Stitching Times serves up stories, examples and tutorials about needlework related crafts, especially quilting and crochet. Almost all of the projects shown have been designed by Kay Stephenson

Monday, February 4, 2013

One for Me, and One for You, and One for You Too!

I think I've established that I’m a huge fan of scarves – especially lightweight cotton scarves that we can wear here in the South where it seldom is cold enough for heavy wool. When I saw this beautiful double faced gauze online at Fashion Fabrics Club, I couldn't resist buying a couple of yards in half a dozen (OK seven) different colorways. It is light and warm and breathable – perfect for a southern scarf to wear as an accessory from fall through spring. I made one in each fabric for myself.
OK. I know that’s All For Me, but then I decided to make one for two favorite girlfriends who both have birthdays this month. I think my Mom is responsible for my love of gift giving. She always made a point to try and find just the right gift for each person – especially for birthdays. She always said that it was OK to have some socks mixed in with the Christmas gifts, but birthdays were different.
I have to admit, there is nothing quite like hearing an ooh of delight when someone opens a gift. And when they promptly put that gift on and wear it throughout the party, you know it really is appreciated. Such was my experience last weekend as we celebrated with my friend Alice.
Why yes. That is a barrel full of monkeys she’s playing with. Growing up is overrated!
These scarves couldn't be easier to make. If you can, find double faced gauze. Many of the fabrics I chose are sold out now, but some are still available like the Grey/Black/Brown Plaid that I used for my friend Joan’s scarf. If you can’t find gauze that is already double faced, buy two contrasting or complimentary fabrics – preferably gauze, but a light cotton lawn or batiste would work well too.
You will need two yards of each fabric and this will make four scarves or two scarves and a wider shawl. Most gauze fabric doesn't have a right and wrong side because it is thread dyed. That means the color is applied to the thread and the pattern is woven in as opposed to fabric that is woven and then dyed or printed.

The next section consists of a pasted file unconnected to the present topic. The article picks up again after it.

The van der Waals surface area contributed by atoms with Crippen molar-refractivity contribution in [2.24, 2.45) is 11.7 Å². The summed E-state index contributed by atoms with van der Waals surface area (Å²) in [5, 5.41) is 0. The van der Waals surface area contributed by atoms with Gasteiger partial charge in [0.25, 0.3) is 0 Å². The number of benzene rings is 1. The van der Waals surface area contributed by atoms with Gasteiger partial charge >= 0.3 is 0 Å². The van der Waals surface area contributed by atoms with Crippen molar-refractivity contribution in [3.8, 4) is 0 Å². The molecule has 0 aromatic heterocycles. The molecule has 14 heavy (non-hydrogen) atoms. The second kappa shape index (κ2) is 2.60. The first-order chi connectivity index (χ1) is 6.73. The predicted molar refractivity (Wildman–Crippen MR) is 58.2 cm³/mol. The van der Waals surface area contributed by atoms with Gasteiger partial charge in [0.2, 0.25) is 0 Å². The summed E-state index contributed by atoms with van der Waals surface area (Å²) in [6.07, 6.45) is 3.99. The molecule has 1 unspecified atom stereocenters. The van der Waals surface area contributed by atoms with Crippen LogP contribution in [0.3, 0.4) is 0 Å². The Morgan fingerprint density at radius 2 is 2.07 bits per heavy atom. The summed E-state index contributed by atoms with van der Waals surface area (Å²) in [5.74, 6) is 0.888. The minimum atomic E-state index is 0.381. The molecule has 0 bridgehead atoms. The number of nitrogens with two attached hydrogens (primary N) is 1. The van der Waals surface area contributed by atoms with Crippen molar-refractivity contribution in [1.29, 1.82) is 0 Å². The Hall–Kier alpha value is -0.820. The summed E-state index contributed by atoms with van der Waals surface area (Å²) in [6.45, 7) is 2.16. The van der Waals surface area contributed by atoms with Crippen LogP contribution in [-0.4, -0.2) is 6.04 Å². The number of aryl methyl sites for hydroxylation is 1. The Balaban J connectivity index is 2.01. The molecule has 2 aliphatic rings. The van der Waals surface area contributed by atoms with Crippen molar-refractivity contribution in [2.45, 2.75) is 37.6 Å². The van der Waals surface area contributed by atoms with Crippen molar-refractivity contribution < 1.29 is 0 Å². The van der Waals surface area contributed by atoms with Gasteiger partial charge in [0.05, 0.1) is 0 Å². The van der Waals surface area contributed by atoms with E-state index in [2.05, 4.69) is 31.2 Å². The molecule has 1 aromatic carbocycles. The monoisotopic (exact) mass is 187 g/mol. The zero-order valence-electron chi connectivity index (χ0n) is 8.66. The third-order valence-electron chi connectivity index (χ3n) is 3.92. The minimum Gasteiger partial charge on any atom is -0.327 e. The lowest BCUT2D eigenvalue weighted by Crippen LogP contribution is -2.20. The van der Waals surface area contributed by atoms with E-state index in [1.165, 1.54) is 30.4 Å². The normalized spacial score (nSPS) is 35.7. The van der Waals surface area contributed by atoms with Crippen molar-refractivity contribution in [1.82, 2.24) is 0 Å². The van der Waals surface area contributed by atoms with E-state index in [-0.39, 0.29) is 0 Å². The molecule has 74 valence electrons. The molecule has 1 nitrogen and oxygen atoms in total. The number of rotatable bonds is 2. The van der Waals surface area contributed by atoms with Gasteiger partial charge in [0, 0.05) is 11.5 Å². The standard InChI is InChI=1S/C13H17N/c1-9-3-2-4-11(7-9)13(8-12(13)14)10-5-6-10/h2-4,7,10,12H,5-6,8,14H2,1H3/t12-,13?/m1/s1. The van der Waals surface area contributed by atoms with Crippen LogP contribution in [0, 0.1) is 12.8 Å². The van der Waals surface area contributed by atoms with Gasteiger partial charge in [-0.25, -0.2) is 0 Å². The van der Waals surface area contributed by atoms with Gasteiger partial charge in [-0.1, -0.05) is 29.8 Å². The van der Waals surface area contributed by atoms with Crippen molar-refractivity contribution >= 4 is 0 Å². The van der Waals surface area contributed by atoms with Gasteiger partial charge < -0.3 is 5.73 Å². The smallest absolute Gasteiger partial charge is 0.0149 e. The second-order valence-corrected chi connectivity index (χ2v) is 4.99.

If you are not using fabric that is already double faced, match up the fabrics (with wrong sides together if there is a right and wrong side) and then cut the fabric lengthwise down the middle. Subcut each of these pieces lengthwise again leaving four strips that are 14 – 15 inches wide and three yards long. My fabric was 57 inches wide, but if you are using fabric that is closer to 45 inches wide, cut into thirds instead of fourths.
After the fabric is cut, sew the edges together all the way around leaving a ½ to ¾ inch seam allowance. Use a fairly short stitch so that the loose gauze layers will not slip the stitches once the edge of the scarf is raveled. To make the raveled edge, you want to pull out all of the threads that run parallel to the seam. This part of the project is a bit tedious, but if you pick at it while watching TV, or over a glass of wine with friends, it goes quickly.
When you think you have removed all of the threads, run the scarf through a regular wash (be careful of bright colors that might run) and dry on low. The scarf will be quite crinkly if you have used cotton gauze and maybe a bit less so if you are using a different fabric. If you like that look, you’re done. If you like a look that is a bit more polished, just iron the scarf on the cotton setting with steam. Give it a try and enjoy!
By the way, that one on the bottom is my favorite. It really perks up a simple burgundy outfit.

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